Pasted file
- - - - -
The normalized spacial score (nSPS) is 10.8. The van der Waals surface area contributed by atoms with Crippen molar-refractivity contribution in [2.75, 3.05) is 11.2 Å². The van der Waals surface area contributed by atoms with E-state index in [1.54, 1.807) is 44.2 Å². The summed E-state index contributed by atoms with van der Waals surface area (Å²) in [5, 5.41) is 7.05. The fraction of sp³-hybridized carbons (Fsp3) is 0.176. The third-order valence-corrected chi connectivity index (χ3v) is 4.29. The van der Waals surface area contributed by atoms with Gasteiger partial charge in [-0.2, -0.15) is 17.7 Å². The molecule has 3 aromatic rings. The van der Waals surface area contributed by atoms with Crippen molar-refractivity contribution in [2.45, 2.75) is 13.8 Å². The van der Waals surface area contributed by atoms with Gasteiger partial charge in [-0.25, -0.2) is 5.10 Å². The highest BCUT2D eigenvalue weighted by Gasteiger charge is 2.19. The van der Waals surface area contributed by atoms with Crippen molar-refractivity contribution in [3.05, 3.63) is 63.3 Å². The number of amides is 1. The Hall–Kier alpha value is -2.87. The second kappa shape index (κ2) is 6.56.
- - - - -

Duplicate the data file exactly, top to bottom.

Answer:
The normalized spacial score (nSPS) is 10.8. The van der Waals surface area contributed by atoms with Crippen molar-refractivity contribution in [2.75, 3.05) is 11.2 Å². The van der Waals surface area contributed by atoms with E-state index in [1.54, 1.807) is 44.2 Å². The summed E-state index contributed by atoms with van der Waals surface area (Å²) in [5, 5.41) is 7.05. The fraction of sp³-hybridized carbons (Fsp3) is 0.176. The third-order valence-corrected chi connectivity index (χ3v) is 4.29. The van der Waals surface area contributed by atoms with Gasteiger partial charge in [-0.2, -0.15) is 17.7 Å². The molecule has 3 aromatic rings. The van der Waals surface area contributed by atoms with Crippen molar-refractivity contribution in [2.45, 2.75) is 13.8 Å². The van der Waals surface area contributed by atoms with Gasteiger partial charge in [-0.25, -0.2) is 5.10 Å². The highest BCUT2D eigenvalue weighted by Gasteiger charge is 2.19. The van der Waals surface area contributed by atoms with Crippen molar-refractivity contribution in [3.05, 3.63) is 63.3 Å². The number of amides is 1. The Hall–Kier alpha value is -2.87. The second kappa shape index (κ2) is 6.56.